Magazine article American Libraries

Spy Novels in the '90S

Magazine article American Libraries

Spy Novels in the '90S

Article excerpt

What's a cold warrior to do without a cold war? That's the question spy-novel fans have been asking ever since the Berlin Wall crumbled. Well, the early returns are in, and it looks like we can hold off on all that death-of-a-literary-genre talk, at least for the moment. There seem to be two main approaches to solving the problem: either find some new bad guys on the international scene (unemployed terrorists, Iraqis, etc.) or keep right on writing about the Russians by using flashbacks or setting your story in the past. Both strategies can produce good books, as the titles listed below prove, though there can't be much of a future in the flashback tack - the idea of listening to another aging spy sing a few choruses of "The Way We Were" is eventually going to sound about as fresh as hearing Mickey Rooney reminisce about growing up on the back lot at MGM.

For the best espionage novelists, though, the question of plot has always been a means to an end. The John le Carres and the Anthony Hydes (see below) use the secret world of the spy as a metaphor for exploring the hidden corridors of the self. Their metaphors may change, but their focus on the inner drama of the individual life will remain the same. Le Carre, after all, has been bringing his spies in from the cold for the last 30 years. The world has finally caught up with him.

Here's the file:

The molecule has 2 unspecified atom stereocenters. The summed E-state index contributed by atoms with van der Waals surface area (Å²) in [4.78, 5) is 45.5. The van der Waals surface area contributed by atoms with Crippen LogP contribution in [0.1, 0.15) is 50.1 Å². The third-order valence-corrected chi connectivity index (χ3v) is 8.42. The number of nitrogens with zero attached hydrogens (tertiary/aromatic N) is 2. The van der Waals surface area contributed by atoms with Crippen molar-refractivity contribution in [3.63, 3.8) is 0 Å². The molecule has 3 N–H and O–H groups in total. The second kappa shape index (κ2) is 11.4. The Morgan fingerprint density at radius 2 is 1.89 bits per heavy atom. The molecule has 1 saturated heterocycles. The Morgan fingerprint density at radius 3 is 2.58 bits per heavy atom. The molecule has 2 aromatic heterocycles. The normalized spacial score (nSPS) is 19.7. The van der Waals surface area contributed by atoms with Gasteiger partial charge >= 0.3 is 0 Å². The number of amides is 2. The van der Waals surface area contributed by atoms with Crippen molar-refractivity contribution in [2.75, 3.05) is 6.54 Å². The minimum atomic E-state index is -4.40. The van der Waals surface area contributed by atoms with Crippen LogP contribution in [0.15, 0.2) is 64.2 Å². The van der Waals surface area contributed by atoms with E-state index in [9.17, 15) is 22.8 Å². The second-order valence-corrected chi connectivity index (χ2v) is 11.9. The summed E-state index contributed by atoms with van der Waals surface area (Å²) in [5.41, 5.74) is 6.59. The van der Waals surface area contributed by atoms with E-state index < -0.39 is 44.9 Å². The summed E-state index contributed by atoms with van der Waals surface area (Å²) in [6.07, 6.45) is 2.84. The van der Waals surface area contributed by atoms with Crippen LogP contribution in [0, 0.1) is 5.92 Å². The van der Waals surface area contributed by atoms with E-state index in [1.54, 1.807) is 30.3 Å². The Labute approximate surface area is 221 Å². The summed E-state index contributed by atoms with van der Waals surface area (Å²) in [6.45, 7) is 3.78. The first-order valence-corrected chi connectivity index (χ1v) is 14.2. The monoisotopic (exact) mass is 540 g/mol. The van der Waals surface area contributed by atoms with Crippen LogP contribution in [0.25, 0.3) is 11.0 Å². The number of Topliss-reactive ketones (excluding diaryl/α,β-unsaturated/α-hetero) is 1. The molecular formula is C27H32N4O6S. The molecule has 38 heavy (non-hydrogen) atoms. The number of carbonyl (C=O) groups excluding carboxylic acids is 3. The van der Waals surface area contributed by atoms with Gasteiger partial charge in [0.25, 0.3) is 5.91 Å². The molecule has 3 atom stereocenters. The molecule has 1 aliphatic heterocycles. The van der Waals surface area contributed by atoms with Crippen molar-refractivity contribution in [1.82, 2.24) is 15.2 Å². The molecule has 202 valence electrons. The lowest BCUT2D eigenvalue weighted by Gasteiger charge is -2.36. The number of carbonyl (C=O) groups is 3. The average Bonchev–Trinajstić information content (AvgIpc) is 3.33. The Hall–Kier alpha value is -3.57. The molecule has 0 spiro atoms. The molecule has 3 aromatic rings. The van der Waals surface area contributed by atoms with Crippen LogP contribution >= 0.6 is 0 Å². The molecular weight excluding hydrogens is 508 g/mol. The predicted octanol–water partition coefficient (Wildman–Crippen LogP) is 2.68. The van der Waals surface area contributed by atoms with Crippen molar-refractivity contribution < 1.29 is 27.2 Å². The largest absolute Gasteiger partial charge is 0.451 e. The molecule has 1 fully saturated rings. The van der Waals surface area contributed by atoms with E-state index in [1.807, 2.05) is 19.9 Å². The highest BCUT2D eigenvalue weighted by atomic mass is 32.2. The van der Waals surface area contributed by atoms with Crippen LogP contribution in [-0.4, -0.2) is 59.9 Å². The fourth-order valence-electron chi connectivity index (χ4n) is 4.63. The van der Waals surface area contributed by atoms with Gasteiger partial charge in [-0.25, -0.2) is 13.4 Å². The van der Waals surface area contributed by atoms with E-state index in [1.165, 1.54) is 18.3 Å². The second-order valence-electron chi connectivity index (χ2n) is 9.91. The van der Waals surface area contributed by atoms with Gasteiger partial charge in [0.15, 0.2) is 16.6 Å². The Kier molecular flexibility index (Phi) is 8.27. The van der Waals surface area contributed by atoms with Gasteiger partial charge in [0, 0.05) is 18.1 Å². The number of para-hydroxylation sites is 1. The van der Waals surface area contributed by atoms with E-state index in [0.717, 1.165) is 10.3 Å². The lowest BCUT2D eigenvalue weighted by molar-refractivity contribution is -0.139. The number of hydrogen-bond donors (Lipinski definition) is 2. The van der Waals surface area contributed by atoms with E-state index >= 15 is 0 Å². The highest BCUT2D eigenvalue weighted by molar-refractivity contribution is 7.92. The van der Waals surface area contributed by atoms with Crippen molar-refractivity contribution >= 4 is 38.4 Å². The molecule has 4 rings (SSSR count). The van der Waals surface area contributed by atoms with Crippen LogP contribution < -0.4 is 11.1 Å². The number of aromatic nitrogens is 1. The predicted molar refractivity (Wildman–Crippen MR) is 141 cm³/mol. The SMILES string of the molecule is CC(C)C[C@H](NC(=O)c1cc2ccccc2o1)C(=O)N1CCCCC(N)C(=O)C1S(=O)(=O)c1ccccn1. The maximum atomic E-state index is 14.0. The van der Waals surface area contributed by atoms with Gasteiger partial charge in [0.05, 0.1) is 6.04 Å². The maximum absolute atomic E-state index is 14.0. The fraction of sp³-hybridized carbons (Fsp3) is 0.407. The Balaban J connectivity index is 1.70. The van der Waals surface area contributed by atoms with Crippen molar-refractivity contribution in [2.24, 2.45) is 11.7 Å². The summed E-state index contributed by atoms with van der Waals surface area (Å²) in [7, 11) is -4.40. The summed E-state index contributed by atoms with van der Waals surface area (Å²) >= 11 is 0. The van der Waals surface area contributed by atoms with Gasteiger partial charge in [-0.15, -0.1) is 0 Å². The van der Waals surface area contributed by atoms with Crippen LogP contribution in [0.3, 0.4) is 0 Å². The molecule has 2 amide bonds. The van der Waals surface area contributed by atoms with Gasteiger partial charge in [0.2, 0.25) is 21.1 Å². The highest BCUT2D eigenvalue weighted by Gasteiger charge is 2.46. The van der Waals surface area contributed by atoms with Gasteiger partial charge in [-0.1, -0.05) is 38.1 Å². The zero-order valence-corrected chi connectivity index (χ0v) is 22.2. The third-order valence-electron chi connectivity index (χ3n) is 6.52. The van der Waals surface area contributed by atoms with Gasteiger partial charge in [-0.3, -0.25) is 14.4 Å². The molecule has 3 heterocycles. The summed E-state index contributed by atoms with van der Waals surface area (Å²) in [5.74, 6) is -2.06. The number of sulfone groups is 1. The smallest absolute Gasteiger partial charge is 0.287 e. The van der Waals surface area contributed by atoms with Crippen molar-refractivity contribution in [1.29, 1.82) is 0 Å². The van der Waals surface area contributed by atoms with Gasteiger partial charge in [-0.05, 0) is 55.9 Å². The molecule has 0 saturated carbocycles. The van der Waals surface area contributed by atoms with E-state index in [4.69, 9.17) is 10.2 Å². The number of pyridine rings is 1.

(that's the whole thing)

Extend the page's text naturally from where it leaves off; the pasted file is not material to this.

Clancy, Tom. The Sum of All Fears. Putnam,

1991, $24.95 (O-399-13615-0).

Clancy is a master at extracting plot premises from today's headlines, so it should come as no surprise that he's already solved the spyless-world problem: disenfranchised terrorists, that's the ticket. Clancy argues that enduring a cold war is a less dangerous proposition than dealing with frustrated terrorists who fell betrayed by the new world order. They're just as crazy as they ever were, but now they're mad at everyone.

Duffy, Brian. Head Count. Putnam, 1991,

$19.95 (0-399-13669-X).

As long as there are emerging or collapsing nations, there will always be a place for novels that explore the under-the-table machinations of international politics. First-novelist Duffy fits squarely in the grand Ross Thomas tradition, exposing the human absurdities that politicians invariably leave in their wake. The action takes place in a collapsing African republic as a wily cop must confront a gaggle of out-of-work East European terrorists who are fomenting a coup be depositing severed heads in the most indelicate of places.

Hyde, Anthony, China Gate. Knopf, 1992, $22

(0-679-41084-8). …

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